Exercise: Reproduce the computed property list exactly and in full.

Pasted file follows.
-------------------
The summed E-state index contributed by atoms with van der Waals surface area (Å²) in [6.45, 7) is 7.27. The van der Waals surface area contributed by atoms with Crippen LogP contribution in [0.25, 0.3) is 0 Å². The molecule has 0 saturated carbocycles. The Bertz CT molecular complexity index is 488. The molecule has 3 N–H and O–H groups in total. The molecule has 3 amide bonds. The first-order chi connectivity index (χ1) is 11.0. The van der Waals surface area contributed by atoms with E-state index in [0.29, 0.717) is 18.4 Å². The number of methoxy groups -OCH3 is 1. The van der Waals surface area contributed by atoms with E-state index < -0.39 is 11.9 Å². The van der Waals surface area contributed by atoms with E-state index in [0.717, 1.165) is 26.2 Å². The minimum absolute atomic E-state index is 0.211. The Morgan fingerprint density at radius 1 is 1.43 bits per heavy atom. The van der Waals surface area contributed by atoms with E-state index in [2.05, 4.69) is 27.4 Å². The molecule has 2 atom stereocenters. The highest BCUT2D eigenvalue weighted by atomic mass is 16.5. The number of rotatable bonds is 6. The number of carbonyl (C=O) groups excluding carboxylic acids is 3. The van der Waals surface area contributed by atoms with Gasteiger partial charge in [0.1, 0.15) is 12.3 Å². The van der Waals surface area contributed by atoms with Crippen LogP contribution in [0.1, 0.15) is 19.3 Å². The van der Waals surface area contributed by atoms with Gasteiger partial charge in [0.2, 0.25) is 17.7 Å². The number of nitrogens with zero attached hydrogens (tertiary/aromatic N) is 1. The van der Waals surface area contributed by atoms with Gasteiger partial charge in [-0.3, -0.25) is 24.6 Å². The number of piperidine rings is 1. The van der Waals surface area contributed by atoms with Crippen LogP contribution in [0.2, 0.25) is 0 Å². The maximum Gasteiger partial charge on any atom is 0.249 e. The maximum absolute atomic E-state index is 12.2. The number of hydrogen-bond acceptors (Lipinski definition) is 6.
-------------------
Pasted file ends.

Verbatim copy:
The summed E-state index contributed by atoms with van der Waals surface area (Å²) in [6.45, 7) is 7.27. The van der Waals surface area contributed by atoms with Crippen LogP contribution in [0.25, 0.3) is 0 Å². The molecule has 0 saturated carbocycles. The Bertz CT molecular complexity index is 488. The molecule has 3 N–H and O–H groups in total. The molecule has 3 amide bonds. The first-order chi connectivity index (χ1) is 11.0. The van der Waals surface area contributed by atoms with E-state index in [0.29, 0.717) is 18.4 Å². The number of methoxy groups -OCH3 is 1. The van der Waals surface area contributed by atoms with E-state index < -0.39 is 11.9 Å². The van der Waals surface area contributed by atoms with E-state index in [0.717, 1.165) is 26.2 Å². The minimum absolute atomic E-state index is 0.211. The Morgan fingerprint density at radius 1 is 1.43 bits per heavy atom. The van der Waals surface area contributed by atoms with E-state index in [2.05, 4.69) is 27.4 Å². The molecule has 2 atom stereocenters. The highest BCUT2D eigenvalue weighted by atomic mass is 16.5. The number of rotatable bonds is 6. The number of carbonyl (C=O) groups excluding carboxylic acids is 3. The van der Waals surface area contributed by atoms with Gasteiger partial charge in [0.1, 0.15) is 12.3 Å². The van der Waals surface area contributed by atoms with Crippen LogP contribution in [0.1, 0.15) is 19.3 Å². The van der Waals surface area contributed by atoms with Gasteiger partial charge in [0.2, 0.25) is 17.7 Å². The number of nitrogens with zero attached hydrogens (tertiary/aromatic N) is 1. The van der Waals surface area contributed by atoms with Gasteiger partial charge in [-0.3, -0.25) is 24.6 Å². The number of piperidine rings is 1. The van der Waals surface area contributed by atoms with Crippen LogP contribution in [0.2, 0.25) is 0 Å². The maximum Gasteiger partial charge on any atom is 0.249 e. The maximum absolute atomic E-state index is 12.2. The number of hydrogen-bond acceptors (Lipinski definition) is 6.